A recent study was the first to assess the mineral composition of a range of dry and wet pet foods described as ‘complete’ and which are available to customers in the UK.
USA – Heavy Metals in Pet Food
Minerals include heavy metals. I recently wrote an article about the heavy metal content in American pet food. That article, too, was based upon a study and the findings were arguably shocking. Heavy metals are present at too high a level for the food to be safe according to many. This is because the regulations are lax and the standards too low.
It begged the question as to what the standards were like in the UK. The UK is still part of the European Union. Recommended maximum levels of undesirable or heavy elements such as arsenic, cadmium, mercury and lead, in pet food is regulated by the EU directive 2002/32/EC. It is likely that this regulation will be incorporated into UK law after UK leave the European Union.
UK Pet Foods Non-compliant
I have to cut to the chase because the study is extensive. It would bore readers. In conclusion the study found that a majority of the wet and dry pet foods tested were non-compliant with current European recommendations. To quote:
“Many had either insufficient, excessive or inappropriate balance of minerals which, if fed exclusively for a long period of time, could underpin a host of clinical diseases in dogs and cats including skeletal, neurological, or dermatological disease. Furthermore, foods with relatively high levels of fish or fish derivatives also had high levels of undesirable metal elements such as arsenic… which accumulate in internal organs [causing disease].”
Long Term – Same Food
An important point is that a lot of cat and dog owners feed their pets the same sort of food i.e. the same brand all the time. They don’t mix it up. Therefore if that particular brand of food is non-compliant and high in heavy metals there is obviously a greater chance of the pet being poisoned. A number of surveys indicate that up to 50% of dog owners and about 20% of cat owners supplement pet food with treats. However these treats are rarely balanced diets.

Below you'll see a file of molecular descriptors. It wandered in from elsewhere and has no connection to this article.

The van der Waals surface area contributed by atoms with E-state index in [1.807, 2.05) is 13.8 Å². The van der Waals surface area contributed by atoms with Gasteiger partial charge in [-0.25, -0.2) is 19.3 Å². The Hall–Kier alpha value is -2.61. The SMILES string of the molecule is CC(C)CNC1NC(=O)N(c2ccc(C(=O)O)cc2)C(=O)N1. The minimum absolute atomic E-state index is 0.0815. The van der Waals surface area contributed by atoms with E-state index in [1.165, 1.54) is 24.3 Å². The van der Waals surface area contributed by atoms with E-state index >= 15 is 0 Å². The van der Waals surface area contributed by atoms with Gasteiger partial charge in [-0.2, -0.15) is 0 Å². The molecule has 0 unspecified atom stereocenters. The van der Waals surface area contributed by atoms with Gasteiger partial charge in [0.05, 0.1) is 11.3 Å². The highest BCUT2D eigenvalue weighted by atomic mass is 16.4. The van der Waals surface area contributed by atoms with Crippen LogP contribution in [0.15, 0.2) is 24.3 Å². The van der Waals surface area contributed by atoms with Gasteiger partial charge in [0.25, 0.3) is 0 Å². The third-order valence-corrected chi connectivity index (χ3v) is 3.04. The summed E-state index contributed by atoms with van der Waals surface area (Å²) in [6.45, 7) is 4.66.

Level on Non-compliance
Apparently, 94% of wet cat foods are non-compliant with EU guidelines and 61% of dry cat food were non-compliant. These are very high percentages and if pets are fed certain foods over a long period of time it could impact their health.
UK No Better Than USA
The question I have in my mind is whether the EU regulations are tighter than American regulations. The study I’m referring to states that the EU guidelines are largely based upon the original National Research Council recommendations in the USA. However, for toxic elements such as arsenic, mercury, cadmium and lead EU regulations are in place under the EU directive mentioned above.
My personal thoughts about this is that the EU guidelines are good and therefore, without checking, tighter than those present in America. However, as mentioned, UK pet food is non-compliant with EU standards on mineral composition. Therefore it is impossible to state that the position regarding heavy metals in pet food is better in the UK than in the USA.